There are ten such summands in the solution coordinate $x_1$. It looks similar for the other coordinates. Thus our system has a solution which is principally regular. If we replace the principal regularity constraints by positive definiteness constraints and call `FindInstance`

, then `Mathematica`

knows after five seconds that there exists **no solution**. So, our search for a counterexample was not successful: we were able to check a promising example of larger size by relaxing positive definiteness to an algebraic condition, but the counterexamples to the relaxation yielded no counterexample to the original conjecture, in this case.

This tells the experimental mathematician two things. First, if the conjecture is true, positive definiteness is necessary but the algebraic version of it, principal regularity, does not suffice. The conjecture **cannot** be proved by mere algebraic manipulation of the equations alone. Positivity has to be used at some point, because otherwise the conjecture would be true in the principally regular setting, too.

Second, experience tells that a system of eleven equations of degree 2 in six variables plus positive definiteness constraints are **never ever** solved in five seconds by general methods like Positivstellensatz, CAD or Gröbner bases. `Mathematica`

needs to have a heuristic whose preconditions are quick to verify and which leads to an insolvability proof very quickly. And, by the way, the same pattern should apply to the principally regular system as well. `Mathematica`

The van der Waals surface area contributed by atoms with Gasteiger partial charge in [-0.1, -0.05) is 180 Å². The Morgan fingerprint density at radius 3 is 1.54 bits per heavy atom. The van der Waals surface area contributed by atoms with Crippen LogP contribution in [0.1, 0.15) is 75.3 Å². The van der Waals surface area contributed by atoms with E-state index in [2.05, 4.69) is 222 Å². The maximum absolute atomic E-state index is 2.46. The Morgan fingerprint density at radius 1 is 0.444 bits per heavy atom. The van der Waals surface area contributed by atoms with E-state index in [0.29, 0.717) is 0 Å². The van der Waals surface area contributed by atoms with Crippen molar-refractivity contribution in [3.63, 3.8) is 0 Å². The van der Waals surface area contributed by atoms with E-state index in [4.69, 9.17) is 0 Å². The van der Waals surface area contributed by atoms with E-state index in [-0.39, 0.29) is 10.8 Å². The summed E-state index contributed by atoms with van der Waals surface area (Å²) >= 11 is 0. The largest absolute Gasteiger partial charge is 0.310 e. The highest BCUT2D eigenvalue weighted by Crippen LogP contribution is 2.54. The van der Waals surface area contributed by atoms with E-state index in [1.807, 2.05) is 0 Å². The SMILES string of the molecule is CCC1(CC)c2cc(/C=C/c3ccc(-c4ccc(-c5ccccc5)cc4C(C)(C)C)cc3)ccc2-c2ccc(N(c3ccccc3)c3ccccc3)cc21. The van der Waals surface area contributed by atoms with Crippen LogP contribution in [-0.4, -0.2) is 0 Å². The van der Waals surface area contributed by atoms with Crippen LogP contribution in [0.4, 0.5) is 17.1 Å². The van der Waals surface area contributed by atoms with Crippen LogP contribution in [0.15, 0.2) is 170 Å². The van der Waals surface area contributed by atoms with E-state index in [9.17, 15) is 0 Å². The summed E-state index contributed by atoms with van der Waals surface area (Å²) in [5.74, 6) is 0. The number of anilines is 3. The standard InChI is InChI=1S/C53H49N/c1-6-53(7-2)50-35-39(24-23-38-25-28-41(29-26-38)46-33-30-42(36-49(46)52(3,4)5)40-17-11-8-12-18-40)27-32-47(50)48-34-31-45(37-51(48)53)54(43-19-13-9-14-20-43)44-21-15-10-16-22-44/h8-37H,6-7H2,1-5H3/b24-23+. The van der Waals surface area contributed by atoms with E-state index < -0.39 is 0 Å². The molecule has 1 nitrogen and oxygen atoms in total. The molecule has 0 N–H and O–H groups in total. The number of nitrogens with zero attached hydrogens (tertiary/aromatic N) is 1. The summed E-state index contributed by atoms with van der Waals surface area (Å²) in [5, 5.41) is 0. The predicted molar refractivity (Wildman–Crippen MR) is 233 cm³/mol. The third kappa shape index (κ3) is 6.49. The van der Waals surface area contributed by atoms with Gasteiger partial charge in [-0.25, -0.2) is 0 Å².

must have had a systematic way of finding these insane algebraic numbers shown above.

This gives us hope that the conjecture might be true. The situation presents itself to me as if some mathematician or engineer at Wolfram Inc. figured out a pattern of polynomial systems once which implies structure on the solution set which can be used to produce a solution quickly or prove that none exists. This pattern “obviously” applies to our system, but we have no idea what it is! We only know that there is a (proprietary!) software which knows. But of course, it could also be that our example was just not big enough to yield a real counterexample because whatever structure is exploited here is not always present in the situation of our conjecture. This situation would be easier to judge if we knew **what** `Mathematica`

saw that made this computation so easy.

`LUBF`

-gaussoidsBut this is not a nuisance of proprietary software alone. A while ago I computed the orientability of `LUBF`

-gaussoids on ground sets of size up to eight. I didn’t talk about it in the article, because it was about the symmetry reduction, but the same phenomenon of software seeing things the human doesn’t occurred in the stage that actually decided orientability. At the end of the symmetry reduction, there were 222 `LUBF`

-gaussoids, which means 222 Boolean formulas for orientability, on average in 546 variables and with 33335 clauses. The venerable `MiniSAT`